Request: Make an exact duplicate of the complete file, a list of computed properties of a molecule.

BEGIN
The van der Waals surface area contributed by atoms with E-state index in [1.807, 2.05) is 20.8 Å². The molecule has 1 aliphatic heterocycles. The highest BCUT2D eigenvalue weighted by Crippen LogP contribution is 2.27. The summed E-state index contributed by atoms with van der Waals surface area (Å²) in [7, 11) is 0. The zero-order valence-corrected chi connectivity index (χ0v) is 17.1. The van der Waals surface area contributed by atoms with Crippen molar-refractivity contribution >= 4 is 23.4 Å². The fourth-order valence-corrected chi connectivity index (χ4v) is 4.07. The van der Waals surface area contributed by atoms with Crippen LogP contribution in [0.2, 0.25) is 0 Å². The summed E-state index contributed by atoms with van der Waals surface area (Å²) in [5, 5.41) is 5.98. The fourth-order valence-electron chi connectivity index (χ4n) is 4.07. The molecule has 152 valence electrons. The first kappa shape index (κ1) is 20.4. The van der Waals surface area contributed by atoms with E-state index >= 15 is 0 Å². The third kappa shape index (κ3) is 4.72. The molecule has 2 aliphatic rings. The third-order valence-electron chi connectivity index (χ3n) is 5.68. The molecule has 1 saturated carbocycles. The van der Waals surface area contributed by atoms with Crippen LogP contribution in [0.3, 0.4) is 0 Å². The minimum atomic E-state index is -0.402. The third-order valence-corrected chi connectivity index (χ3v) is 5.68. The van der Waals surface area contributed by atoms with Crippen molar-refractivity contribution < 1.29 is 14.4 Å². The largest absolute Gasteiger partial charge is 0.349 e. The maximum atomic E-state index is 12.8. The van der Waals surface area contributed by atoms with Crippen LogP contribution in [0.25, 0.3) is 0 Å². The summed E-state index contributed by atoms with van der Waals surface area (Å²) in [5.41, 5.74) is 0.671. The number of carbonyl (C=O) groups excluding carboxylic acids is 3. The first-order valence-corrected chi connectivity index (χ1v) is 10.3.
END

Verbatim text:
The van der Waals surface area contributed by atoms with E-state index in [1.807, 2.05) is 20.8 Å². The molecule has 1 aliphatic heterocycles. The highest BCUT2D eigenvalue weighted by Crippen LogP contribution is 2.27. The summed E-state index contributed by atoms with van der Waals surface area (Å²) in [7, 11) is 0. The zero-order valence-corrected chi connectivity index (χ0v) is 17.1. The van der Waals surface area contributed by atoms with Crippen molar-refractivity contribution >= 4 is 23.4 Å². The fourth-order valence-corrected chi connectivity index (χ4v) is 4.07. The van der Waals surface area contributed by atoms with Crippen LogP contribution in [0.2, 0.25) is 0 Å². The summed E-state index contributed by atoms with van der Waals surface area (Å²) in [5, 5.41) is 5.98. The fourth-order valence-electron chi connectivity index (χ4n) is 4.07. The molecule has 152 valence electrons. The first kappa shape index (κ1) is 20.4. The van der Waals surface area contributed by atoms with E-state index >= 15 is 0 Å². The third kappa shape index (κ3) is 4.72. The molecule has 2 aliphatic rings. The third-order valence-electron chi connectivity index (χ3n) is 5.68. The molecule has 1 saturated carbocycles. The van der Waals surface area contributed by atoms with Crippen LogP contribution in [0.3, 0.4) is 0 Å². The minimum atomic E-state index is -0.402. The third-order valence-corrected chi connectivity index (χ3v) is 5.68. The van der Waals surface area contributed by atoms with Crippen molar-refractivity contribution < 1.29 is 14.4 Å². The largest absolute Gasteiger partial charge is 0.349 e. The maximum atomic E-state index is 12.8. The van der Waals surface area contributed by atoms with Crippen LogP contribution in [0.25, 0.3) is 0 Å². The summed E-state index contributed by atoms with van der Waals surface area (Å²) in [5.41, 5.74) is 0.671. The number of carbonyl (C=O) groups excluding carboxylic acids is 3. The first-order valence-corrected chi connectivity index (χ1v) is 10.3.